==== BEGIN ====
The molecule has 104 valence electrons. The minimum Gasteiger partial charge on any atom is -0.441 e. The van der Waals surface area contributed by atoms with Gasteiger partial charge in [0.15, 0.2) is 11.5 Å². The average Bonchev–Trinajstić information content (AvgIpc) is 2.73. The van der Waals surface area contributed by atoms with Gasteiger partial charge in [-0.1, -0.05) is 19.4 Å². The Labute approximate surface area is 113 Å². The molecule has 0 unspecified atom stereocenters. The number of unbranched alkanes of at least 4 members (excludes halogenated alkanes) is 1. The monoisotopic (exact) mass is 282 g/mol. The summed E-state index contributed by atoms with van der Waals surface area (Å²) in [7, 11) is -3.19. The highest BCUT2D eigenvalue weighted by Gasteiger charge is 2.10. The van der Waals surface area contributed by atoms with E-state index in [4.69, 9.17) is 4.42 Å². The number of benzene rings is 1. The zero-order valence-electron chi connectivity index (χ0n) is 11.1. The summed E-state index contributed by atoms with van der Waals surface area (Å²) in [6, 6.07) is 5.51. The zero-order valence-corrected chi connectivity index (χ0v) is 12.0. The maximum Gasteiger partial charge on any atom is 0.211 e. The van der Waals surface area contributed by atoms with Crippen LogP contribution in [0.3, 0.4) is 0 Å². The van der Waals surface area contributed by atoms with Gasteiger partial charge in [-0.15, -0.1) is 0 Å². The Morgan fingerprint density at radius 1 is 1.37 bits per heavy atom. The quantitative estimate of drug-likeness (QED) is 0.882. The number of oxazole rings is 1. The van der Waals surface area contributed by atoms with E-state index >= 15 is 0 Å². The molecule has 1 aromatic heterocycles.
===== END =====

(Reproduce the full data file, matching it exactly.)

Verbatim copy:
The molecule has 104 valence electrons. The minimum Gasteiger partial charge on any atom is -0.441 e. The van der Waals surface area contributed by atoms with Gasteiger partial charge in [0.15, 0.2) is 11.5 Å². The average Bonchev–Trinajstić information content (AvgIpc) is 2.73. The van der Waals surface area contributed by atoms with Gasteiger partial charge in [-0.1, -0.05) is 19.4 Å². The Labute approximate surface area is 113 Å². The molecule has 0 unspecified atom stereocenters. The number of unbranched alkanes of at least 4 members (excludes halogenated alkanes) is 1. The monoisotopic (exact) mass is 282 g/mol. The summed E-state index contributed by atoms with van der Waals surface area (Å²) in [7, 11) is -3.19. The highest BCUT2D eigenvalue weighted by Gasteiger charge is 2.10. The van der Waals surface area contributed by atoms with E-state index in [4.69, 9.17) is 4.42 Å². The number of benzene rings is 1. The zero-order valence-electron chi connectivity index (χ0n) is 11.1. The summed E-state index contributed by atoms with van der Waals surface area (Å²) in [6, 6.07) is 5.51. The zero-order valence-corrected chi connectivity index (χ0v) is 12.0. The maximum Gasteiger partial charge on any atom is 0.211 e. The van der Waals surface area contributed by atoms with Crippen LogP contribution in [0.3, 0.4) is 0 Å². The van der Waals surface area contributed by atoms with Gasteiger partial charge in [-0.15, -0.1) is 0 Å². The Morgan fingerprint density at radius 1 is 1.37 bits per heavy atom. The quantitative estimate of drug-likeness (QED) is 0.882. The number of oxazole rings is 1. The van der Waals surface area contributed by atoms with E-state index >= 15 is 0 Å². The molecule has 1 aromatic heterocycles.